A BAC limit of .08 means you are sober, so it stands to reason the THC equivalent will seem unreasonably low. Meanwhile, distracted driving is probably equivalent to a BAC of .30.

    • 0 avatar

      I’m not sure .08 mg/ml for a BAC indicates sobriety, it is simply the threshold of being legally intoxicated.

      Whats of particular interest is even at .08, lower than .10 of only fifteen years hence, is among the highest legal tolerances in the world:

    • 0 avatar

      I played around with one of those breathalyzers once when doing some soldering. It turns out that once I got over the initial buzz, my BAC was still above .08 and I was able to solder just fine and didn’t feel “drunk” or buzzed at all. I felt completely normal.

      Not that I would DND but in my anecdotal account, I would have been perfectly fine to drink and perfectly “drunk” too.

      • 0 avatar

        I remember when they changed from .10 to .08 and remarked at the time, it was all about the “business” of drunken driving. Seeing the chart the US, Canada, and Mexico are actually the most lenient in this regard which surprised me.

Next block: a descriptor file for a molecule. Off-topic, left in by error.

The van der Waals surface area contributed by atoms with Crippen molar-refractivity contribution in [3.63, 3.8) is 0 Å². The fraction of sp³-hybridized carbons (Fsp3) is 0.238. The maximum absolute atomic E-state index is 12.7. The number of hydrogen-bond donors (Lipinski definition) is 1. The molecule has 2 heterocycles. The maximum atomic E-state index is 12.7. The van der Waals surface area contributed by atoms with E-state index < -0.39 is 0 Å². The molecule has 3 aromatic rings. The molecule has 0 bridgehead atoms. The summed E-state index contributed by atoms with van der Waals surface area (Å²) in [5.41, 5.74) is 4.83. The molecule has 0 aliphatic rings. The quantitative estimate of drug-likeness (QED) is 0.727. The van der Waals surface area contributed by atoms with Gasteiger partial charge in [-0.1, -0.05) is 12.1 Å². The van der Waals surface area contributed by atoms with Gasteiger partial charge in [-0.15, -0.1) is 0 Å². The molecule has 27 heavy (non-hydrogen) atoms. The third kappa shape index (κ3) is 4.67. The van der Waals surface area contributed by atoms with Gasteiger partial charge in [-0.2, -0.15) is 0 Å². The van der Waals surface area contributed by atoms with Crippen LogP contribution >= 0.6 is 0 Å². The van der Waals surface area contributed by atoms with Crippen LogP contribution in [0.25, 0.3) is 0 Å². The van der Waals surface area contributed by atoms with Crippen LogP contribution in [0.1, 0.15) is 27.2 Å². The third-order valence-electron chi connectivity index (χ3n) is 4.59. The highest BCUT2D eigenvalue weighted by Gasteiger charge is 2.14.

• 0 avatar

        I remember testing a driving video game. After one drink, scores went up (though not any more than controls drinking coke. Presumably the extra practice helps). After the second, the scores went down. I haven’t a clue about the strength of the drinks, but I’m willing to bet they were stronger than the “offical drink”. (first BAC chart duckduckgo found).

    • 0 avatar

      In the US, .08 or higher = DUI.

      That does not mean that a BAC of less than .08 = not DUI. But at lower BACs, the state has a more difficult case to prove because it has a higher burden of proof, so such cases are uncommon.

  • avatar

    I wonder how a level test could possibly work as everyone knows plenty of drunks who mange just fine at BAC levels that would have me on the floor….

    THC is the same ~ I remember people dying from the stupid shit they did when stoned but many more who managed to drive, work , play music , write , on and on….

    The comments to this should be interesting to say the least .


  • avatar

    Based on experience gained back in my bad old days (ancient history by now), I suggest that driving stoned promotes less aggressive driving than driving drunk. Not that I recommend either, of course. If anything, a stoned driver tends to be over-cautious if not a bit paranoid, but of course this does not take into account impaired reaction times or a lessened ability for dealing with the unexpected.

  • avatar